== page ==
back the money they borrowed in (1) if your brother stops paying it
for them, and (2) to pay back your brother's loan if he stops paying
it, will continue as legal obligations of their estates after they

If the value of your parent's home and their other assets is less than
the amount of their all their debts (including number (1) and, if your
brother defaults, number (2)), then their estate will be an "insolvent
estate" and there will be nothing for you to inherit.

But the answer to your question is that even if you are executor of
their estate and trustee of their revocable trust, you will not be
obligated to use your own money to pay off any of their debts, even if
their assets fall short.

All you will have to do, as their executor and trustee, is give the
proper notices and file the proper papers, and make sure that you pay
their debts in the proper order (since you won't have enough of their
funds to pay all their creditorss in full).  You won't be personally
liable unless you pay the wrong creditor.

For example, here is an explanation for Vermont, but every state has
its own statute that tells you exactly what to do [and most state laws
will allow you to use your parent's money to hire a lawyer to get it
done right, even though that will leave less for the creditors; you
should even be able to collect a fee for the work that you do] Estates

So, while as beneficiary of an insolvent estate there will be nothing
for you to inherit, you do not have to fear losing your own assets to
your parents' creditors.

Search terms used:
"insolvent estate" executor discharge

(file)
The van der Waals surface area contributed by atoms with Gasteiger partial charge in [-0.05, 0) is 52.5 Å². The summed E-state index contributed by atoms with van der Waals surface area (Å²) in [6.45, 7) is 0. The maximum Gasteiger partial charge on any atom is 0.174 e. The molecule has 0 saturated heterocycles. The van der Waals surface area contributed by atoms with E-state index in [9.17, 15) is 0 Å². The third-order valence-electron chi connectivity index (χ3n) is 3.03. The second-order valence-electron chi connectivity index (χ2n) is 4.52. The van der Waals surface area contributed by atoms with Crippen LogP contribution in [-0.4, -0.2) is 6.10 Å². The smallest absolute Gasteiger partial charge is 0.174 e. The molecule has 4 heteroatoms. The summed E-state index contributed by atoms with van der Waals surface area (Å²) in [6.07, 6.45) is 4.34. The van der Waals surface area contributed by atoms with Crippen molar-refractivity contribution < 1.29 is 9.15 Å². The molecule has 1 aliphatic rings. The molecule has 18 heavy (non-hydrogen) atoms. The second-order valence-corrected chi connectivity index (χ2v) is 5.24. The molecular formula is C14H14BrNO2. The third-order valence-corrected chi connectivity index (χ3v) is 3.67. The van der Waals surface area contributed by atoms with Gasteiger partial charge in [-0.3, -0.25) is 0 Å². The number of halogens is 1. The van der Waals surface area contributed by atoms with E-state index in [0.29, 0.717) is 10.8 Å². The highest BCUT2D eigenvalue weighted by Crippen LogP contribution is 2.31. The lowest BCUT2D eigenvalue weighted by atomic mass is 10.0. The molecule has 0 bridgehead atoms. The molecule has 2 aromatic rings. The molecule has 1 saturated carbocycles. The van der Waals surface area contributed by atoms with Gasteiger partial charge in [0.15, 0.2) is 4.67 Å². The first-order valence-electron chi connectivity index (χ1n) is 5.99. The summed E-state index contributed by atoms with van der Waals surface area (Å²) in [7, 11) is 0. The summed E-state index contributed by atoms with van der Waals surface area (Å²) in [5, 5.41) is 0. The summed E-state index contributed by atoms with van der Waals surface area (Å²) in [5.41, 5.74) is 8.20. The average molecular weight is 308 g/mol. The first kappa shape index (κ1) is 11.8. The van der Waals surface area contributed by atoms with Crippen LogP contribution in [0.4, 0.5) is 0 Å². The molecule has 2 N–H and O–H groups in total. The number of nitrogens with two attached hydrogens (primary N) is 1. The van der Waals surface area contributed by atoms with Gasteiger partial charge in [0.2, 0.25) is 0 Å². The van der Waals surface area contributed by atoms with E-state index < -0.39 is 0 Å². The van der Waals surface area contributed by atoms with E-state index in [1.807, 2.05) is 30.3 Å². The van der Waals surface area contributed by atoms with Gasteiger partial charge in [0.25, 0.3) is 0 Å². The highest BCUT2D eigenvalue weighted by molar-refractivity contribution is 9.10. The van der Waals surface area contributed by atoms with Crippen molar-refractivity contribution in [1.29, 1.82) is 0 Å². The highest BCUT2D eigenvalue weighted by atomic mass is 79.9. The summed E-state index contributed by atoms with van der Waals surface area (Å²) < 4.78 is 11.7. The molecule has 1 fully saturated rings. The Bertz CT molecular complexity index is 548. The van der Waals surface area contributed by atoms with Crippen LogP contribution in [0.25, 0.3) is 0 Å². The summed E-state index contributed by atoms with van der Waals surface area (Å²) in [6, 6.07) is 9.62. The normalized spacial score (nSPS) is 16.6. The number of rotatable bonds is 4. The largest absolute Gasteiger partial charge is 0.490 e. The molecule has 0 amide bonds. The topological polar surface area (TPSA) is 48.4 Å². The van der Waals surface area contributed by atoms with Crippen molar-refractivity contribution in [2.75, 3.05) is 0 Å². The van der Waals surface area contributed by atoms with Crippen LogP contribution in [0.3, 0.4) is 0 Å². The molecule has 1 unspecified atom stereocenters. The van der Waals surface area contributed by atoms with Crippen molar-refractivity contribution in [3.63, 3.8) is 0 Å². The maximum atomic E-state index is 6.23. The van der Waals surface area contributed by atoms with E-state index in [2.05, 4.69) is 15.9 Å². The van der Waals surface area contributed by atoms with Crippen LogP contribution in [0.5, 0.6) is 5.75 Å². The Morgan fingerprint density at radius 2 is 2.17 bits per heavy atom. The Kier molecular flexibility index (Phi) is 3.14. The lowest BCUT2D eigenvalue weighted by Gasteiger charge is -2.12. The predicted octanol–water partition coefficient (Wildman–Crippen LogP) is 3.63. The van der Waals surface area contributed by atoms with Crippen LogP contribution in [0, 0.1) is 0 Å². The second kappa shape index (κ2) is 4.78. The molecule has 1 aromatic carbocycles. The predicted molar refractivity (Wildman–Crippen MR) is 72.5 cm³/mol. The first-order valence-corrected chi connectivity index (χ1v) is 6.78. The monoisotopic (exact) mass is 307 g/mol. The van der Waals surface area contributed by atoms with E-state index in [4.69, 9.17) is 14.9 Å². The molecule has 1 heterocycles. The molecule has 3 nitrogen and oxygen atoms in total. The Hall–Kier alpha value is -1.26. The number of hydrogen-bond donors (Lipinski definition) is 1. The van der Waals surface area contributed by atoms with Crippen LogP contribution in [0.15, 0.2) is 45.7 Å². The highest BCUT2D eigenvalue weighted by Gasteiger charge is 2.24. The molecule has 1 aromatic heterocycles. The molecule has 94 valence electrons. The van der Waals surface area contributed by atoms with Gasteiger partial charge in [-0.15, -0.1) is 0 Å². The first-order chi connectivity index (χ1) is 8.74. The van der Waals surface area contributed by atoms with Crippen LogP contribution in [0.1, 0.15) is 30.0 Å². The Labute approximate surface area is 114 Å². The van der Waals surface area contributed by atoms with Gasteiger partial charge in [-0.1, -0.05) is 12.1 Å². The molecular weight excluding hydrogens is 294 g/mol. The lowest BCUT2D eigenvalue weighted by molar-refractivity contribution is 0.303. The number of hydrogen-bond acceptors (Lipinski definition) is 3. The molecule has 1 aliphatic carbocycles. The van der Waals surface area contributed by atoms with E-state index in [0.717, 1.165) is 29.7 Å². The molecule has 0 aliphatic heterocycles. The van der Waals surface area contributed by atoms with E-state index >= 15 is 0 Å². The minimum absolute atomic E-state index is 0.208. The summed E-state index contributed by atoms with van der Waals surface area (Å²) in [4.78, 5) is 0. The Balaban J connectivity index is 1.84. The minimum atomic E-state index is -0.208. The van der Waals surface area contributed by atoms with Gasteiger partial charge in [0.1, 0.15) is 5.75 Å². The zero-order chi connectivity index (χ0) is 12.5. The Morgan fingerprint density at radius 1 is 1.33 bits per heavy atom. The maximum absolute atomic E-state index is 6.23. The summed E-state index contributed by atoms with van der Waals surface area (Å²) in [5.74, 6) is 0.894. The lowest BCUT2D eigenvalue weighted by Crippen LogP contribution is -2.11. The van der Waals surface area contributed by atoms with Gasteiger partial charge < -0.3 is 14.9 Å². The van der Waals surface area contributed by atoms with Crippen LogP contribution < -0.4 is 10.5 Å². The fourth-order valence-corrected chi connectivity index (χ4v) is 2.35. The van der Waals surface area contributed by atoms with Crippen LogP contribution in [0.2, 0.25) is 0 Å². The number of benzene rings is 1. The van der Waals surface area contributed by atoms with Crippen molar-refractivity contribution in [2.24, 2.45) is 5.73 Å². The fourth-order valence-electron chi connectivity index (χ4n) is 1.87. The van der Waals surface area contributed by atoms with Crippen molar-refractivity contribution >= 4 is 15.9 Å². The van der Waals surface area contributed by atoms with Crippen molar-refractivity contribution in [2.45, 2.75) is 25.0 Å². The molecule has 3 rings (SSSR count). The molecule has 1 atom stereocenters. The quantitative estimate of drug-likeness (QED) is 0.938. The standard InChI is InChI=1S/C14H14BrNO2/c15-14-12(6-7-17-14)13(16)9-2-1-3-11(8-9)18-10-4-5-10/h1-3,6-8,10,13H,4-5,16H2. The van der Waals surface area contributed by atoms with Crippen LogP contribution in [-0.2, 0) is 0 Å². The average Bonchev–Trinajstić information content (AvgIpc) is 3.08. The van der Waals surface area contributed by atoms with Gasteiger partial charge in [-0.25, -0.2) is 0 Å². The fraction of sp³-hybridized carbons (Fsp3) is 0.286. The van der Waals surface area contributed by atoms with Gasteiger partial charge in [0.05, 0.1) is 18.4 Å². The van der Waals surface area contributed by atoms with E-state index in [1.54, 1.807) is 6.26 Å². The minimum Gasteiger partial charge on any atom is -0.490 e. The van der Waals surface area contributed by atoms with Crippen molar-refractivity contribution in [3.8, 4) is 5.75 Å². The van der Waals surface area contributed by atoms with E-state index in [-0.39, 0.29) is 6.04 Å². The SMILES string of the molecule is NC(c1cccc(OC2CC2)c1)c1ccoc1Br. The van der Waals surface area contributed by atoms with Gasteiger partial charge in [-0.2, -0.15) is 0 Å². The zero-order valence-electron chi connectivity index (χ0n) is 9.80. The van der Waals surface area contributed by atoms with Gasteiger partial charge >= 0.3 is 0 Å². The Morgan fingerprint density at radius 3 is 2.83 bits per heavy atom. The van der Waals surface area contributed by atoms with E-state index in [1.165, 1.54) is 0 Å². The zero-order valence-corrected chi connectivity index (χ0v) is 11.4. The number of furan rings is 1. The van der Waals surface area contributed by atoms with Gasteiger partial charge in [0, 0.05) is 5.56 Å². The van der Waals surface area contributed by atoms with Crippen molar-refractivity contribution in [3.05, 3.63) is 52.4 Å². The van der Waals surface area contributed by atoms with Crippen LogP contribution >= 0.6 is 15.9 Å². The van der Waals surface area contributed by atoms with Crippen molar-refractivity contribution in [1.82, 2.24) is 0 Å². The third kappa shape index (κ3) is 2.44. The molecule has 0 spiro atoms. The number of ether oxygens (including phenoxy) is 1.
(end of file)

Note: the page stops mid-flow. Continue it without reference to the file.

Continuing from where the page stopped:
Thanks again for letting us help.
Subject: Re: trust funds - debt liability
From: myoarin-ga on 19 Apr 2006 02:49 PDT
I think we need some clarification.  Is it a Living Trust?  You say
that you and your brother are executors of the trust, which I assume
means that you will be the executors one day, but are not the trustees
who administer the trust at present.  Who is?
And, as Richard-ga asks, who would be the lender:  your parents from
funds separate from the trust; or, at their decision, from the trust

Actually, any information you receive here cannot be advice (see the
disclaimer below); you need to ask a lawyer, perhaps the one who drew
up the trust and is probably familiar with your parents intentions.
Regards, Myoarin
Subject: Re: trust funds - debt liability
From: myoarin-ga on 19 Apr 2006 13:52 PDT
HI, again,
Only to say that as you have described the situation, obviously you
are not responsible in any way  - as considered possible by Richard-ga
prior to your clarification.  You should certainly remain an executor
to the trust in your own interests.
I still think you should talk to a lawyer, just to gain a proper
understanding of the possible ramifications of the situation.  Perhaps
if it is someone who knows your parents  - and s/he envisions problems
about fairness -  the person would be willing to talk to your parents
about a way to remedy the situation.

Good luck, Myoarin